The following definitions apply under this article:
(a) Statement. A "statement" is (1) an oral or written assertion or (2) nonverbal conduct of a person, if it is intended by the person as an assertion.
(b) Declarant. A "declarant" is a person who makes a statement.
(c) Hearsay. "Hearsay" is a statement, other than one made by the declarant while testifying at the trial or hearing, offered in evidence to prove the truth of the matter asserted.
(d) Statements Which Are Not Hearsay. A statement is not hearsay if -
(1) Prior Statement by Witness. The declarant testifies at the trial or hearing and is subject to cross-examination concerning the statement, and the statement is (A) inconsistent with the declarant's testimony, or (B) consistent with the declarant's testimony and is offered to rebut an express or implied charge against the declarant of recent fabrication or improper influence or motive; provided, however, the statement must have been made before the alleged fabrication, or before the alleged improper influence or motive arose, or (C) one of identification of a person made after perceiving the person, or (D) consistent with the declarant's testimony in a criminal sexual conduct case or attempted criminal sexual conduct case where the declarant is the alleged victim and the statement is limited to the time and place of the incident; or
(2) Admission by Party-Opponent. The statement is offered against a party and is (A) the party's own statement in either an individual or a representative capacity, or (B) a statement of which the party has manifested an adoption or belief in its truth, or (C) a statement by a person authorized by the party to make a statement concerning the subject, or (D) a statement by the party's agent or servant concerning a matter within the scope of the agency or employment, made during the existence of the relationship, or (E) a statement by a coconspirator of a party during the course and in furtherance of the conspiracy.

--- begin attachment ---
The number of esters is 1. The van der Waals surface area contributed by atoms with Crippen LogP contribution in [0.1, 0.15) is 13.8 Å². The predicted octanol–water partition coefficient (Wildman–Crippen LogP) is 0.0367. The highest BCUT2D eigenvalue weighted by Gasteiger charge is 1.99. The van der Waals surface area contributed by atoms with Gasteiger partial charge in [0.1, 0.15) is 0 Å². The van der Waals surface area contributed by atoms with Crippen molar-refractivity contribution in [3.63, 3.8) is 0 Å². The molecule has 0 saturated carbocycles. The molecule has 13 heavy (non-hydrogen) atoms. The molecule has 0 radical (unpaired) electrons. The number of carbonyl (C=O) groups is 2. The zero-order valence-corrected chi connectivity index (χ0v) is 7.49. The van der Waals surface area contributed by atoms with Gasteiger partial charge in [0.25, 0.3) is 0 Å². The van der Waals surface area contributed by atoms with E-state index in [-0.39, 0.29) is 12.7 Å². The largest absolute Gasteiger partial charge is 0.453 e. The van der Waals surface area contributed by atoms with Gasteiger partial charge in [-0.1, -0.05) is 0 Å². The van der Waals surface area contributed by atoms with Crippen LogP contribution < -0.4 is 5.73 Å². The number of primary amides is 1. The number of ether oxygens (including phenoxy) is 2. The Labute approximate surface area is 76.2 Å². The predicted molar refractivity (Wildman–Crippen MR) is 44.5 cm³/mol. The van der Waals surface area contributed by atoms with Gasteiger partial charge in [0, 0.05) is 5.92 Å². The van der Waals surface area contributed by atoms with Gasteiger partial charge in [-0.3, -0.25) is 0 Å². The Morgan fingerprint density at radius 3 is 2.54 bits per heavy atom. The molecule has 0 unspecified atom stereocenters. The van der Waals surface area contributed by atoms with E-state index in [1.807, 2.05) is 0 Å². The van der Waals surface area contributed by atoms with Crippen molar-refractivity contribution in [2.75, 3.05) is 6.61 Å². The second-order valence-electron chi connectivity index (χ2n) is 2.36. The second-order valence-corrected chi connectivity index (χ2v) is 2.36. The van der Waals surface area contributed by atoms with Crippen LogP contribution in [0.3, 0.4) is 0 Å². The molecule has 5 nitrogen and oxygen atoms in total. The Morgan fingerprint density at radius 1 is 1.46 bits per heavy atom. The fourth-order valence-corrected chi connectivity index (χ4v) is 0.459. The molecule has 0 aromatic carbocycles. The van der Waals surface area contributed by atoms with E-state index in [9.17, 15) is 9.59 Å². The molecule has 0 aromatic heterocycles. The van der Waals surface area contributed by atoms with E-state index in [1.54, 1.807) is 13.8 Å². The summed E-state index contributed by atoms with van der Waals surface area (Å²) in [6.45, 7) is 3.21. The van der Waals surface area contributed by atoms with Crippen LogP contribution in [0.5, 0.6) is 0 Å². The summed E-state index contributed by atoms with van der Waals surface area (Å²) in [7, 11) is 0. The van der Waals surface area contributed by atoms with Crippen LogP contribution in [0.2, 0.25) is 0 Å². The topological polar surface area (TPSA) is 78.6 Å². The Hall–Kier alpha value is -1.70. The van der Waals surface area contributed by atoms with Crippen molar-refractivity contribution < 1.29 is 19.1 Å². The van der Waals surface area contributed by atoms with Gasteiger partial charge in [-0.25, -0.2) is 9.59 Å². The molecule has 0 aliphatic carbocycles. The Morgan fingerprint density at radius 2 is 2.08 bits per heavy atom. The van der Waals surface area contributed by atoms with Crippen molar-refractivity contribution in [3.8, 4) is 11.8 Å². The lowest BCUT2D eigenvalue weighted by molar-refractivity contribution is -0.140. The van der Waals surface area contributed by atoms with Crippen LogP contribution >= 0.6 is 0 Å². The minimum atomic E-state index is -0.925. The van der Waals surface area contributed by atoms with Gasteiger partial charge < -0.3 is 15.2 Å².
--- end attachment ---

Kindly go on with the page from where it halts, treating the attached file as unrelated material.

With the exception of subsection (d)(1), this rule is identical to the federal rule.
While case law has not defined the words "statement" and "declarant," the definitions in subsections (a) and (b) are consistent with how those words are used in numerous cases discussing the hearsay rule. Prior law recognized that wordless conduct intended as a communication may be hearsay. State v. Williams, 285 S.C. 544, 331 S.E.2d 354 (Ct. App. 1985).
Subsection (c) is consistent with South Carolina law. Player v. Thompson, 259 S.C. 600, 193 S.E.2d 531 (1972).